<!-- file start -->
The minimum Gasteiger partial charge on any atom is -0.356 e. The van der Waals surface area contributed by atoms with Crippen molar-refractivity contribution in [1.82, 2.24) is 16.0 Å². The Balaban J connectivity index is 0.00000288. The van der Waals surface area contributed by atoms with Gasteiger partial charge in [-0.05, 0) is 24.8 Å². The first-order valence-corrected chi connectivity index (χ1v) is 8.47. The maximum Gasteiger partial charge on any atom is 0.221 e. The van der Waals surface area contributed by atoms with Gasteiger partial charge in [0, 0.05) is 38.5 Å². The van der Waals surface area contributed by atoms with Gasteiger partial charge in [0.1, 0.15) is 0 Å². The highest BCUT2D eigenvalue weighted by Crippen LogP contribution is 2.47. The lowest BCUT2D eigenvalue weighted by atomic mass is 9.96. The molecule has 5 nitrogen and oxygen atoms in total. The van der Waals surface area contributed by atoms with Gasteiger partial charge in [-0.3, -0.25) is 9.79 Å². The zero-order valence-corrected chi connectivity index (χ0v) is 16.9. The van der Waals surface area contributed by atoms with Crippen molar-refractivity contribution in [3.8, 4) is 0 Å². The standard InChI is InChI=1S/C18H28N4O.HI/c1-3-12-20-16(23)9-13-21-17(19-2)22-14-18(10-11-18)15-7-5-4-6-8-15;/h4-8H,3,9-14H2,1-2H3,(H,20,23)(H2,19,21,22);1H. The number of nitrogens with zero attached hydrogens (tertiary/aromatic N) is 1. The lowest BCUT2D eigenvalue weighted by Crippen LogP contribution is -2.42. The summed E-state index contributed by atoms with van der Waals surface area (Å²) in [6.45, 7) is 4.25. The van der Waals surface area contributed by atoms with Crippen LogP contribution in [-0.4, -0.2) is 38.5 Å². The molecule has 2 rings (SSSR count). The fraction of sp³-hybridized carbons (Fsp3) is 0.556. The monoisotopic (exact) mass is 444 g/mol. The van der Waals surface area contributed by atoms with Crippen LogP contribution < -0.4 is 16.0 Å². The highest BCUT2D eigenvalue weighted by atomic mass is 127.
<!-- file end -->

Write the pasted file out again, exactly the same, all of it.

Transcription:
The minimum Gasteiger partial charge on any atom is -0.356 e. The van der Waals surface area contributed by atoms with Crippen molar-refractivity contribution in [1.82, 2.24) is 16.0 Å². The Balaban J connectivity index is 0.00000288. The van der Waals surface area contributed by atoms with Gasteiger partial charge in [-0.05, 0) is 24.8 Å². The first-order valence-corrected chi connectivity index (χ1v) is 8.47. The maximum Gasteiger partial charge on any atom is 0.221 e. The van der Waals surface area contributed by atoms with Gasteiger partial charge in [0, 0.05) is 38.5 Å². The van der Waals surface area contributed by atoms with Gasteiger partial charge in [0.1, 0.15) is 0 Å². The highest BCUT2D eigenvalue weighted by Crippen LogP contribution is 2.47. The lowest BCUT2D eigenvalue weighted by atomic mass is 9.96. The molecule has 5 nitrogen and oxygen atoms in total. The van der Waals surface area contributed by atoms with Gasteiger partial charge in [-0.3, -0.25) is 9.79 Å². The zero-order valence-corrected chi connectivity index (χ0v) is 16.9. The van der Waals surface area contributed by atoms with Crippen molar-refractivity contribution in [3.8, 4) is 0 Å². The standard InChI is InChI=1S/C18H28N4O.HI/c1-3-12-20-16(23)9-13-21-17(19-2)22-14-18(10-11-18)15-7-5-4-6-8-15;/h4-8H,3,9-14H2,1-2H3,(H,20,23)(H2,19,21,22);1H. The number of nitrogens with zero attached hydrogens (tertiary/aromatic N) is 1. The lowest BCUT2D eigenvalue weighted by Crippen LogP contribution is -2.42. The summed E-state index contributed by atoms with van der Waals surface area (Å²) in [6.45, 7) is 4.25. The van der Waals surface area contributed by atoms with Crippen LogP contribution in [-0.4, -0.2) is 38.5 Å². The molecule has 2 rings (SSSR count). The fraction of sp³-hybridized carbons (Fsp3) is 0.556. The monoisotopic (exact) mass is 444 g/mol. The van der Waals surface area contributed by atoms with Crippen LogP contribution < -0.4 is 16.0 Å². The highest BCUT2D eigenvalue weighted by atomic mass is 127.